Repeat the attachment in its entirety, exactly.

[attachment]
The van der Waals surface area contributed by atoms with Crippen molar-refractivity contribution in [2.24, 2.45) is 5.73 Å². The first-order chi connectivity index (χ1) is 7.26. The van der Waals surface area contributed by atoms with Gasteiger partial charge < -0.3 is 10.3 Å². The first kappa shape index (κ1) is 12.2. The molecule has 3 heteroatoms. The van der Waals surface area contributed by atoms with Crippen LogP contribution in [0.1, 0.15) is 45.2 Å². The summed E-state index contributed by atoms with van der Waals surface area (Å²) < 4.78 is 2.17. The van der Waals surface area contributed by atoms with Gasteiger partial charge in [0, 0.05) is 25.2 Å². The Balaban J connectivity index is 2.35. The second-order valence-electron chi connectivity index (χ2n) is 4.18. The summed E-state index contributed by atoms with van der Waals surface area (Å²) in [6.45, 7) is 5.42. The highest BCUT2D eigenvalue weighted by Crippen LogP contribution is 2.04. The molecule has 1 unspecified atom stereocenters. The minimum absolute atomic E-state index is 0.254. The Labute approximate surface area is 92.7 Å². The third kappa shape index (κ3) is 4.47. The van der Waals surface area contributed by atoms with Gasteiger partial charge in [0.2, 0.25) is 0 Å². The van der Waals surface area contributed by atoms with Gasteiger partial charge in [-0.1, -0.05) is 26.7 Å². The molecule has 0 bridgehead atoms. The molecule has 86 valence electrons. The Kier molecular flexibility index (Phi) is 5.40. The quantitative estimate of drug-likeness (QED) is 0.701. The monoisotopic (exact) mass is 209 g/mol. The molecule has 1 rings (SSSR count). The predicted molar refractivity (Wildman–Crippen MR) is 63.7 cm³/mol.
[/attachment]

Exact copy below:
The van der Waals surface area contributed by atoms with Crippen molar-refractivity contribution in [2.24, 2.45) is 5.73 Å². The first-order chi connectivity index (χ1) is 7.26. The van der Waals surface area contributed by atoms with Gasteiger partial charge < -0.3 is 10.3 Å². The first kappa shape index (κ1) is 12.2. The molecule has 3 heteroatoms. The van der Waals surface area contributed by atoms with Crippen LogP contribution in [0.1, 0.15) is 45.2 Å². The summed E-state index contributed by atoms with van der Waals surface area (Å²) < 4.78 is 2.17. The van der Waals surface area contributed by atoms with Gasteiger partial charge in [0, 0.05) is 25.2 Å². The Balaban J connectivity index is 2.35. The second-order valence-electron chi connectivity index (χ2n) is 4.18. The summed E-state index contributed by atoms with van der Waals surface area (Å²) in [6.45, 7) is 5.42. The highest BCUT2D eigenvalue weighted by Crippen LogP contribution is 2.04. The molecule has 1 unspecified atom stereocenters. The minimum absolute atomic E-state index is 0.254. The Labute approximate surface area is 92.7 Å². The third kappa shape index (κ3) is 4.47. The van der Waals surface area contributed by atoms with Gasteiger partial charge in [0.2, 0.25) is 0 Å². The van der Waals surface area contributed by atoms with Gasteiger partial charge in [-0.1, -0.05) is 26.7 Å². The molecule has 0 bridgehead atoms. The molecule has 86 valence electrons. The Kier molecular flexibility index (Phi) is 5.40. The quantitative estimate of drug-likeness (QED) is 0.701. The monoisotopic (exact) mass is 209 g/mol. The molecule has 1 rings (SSSR count). The predicted molar refractivity (Wildman–Crippen MR) is 63.7 cm³/mol.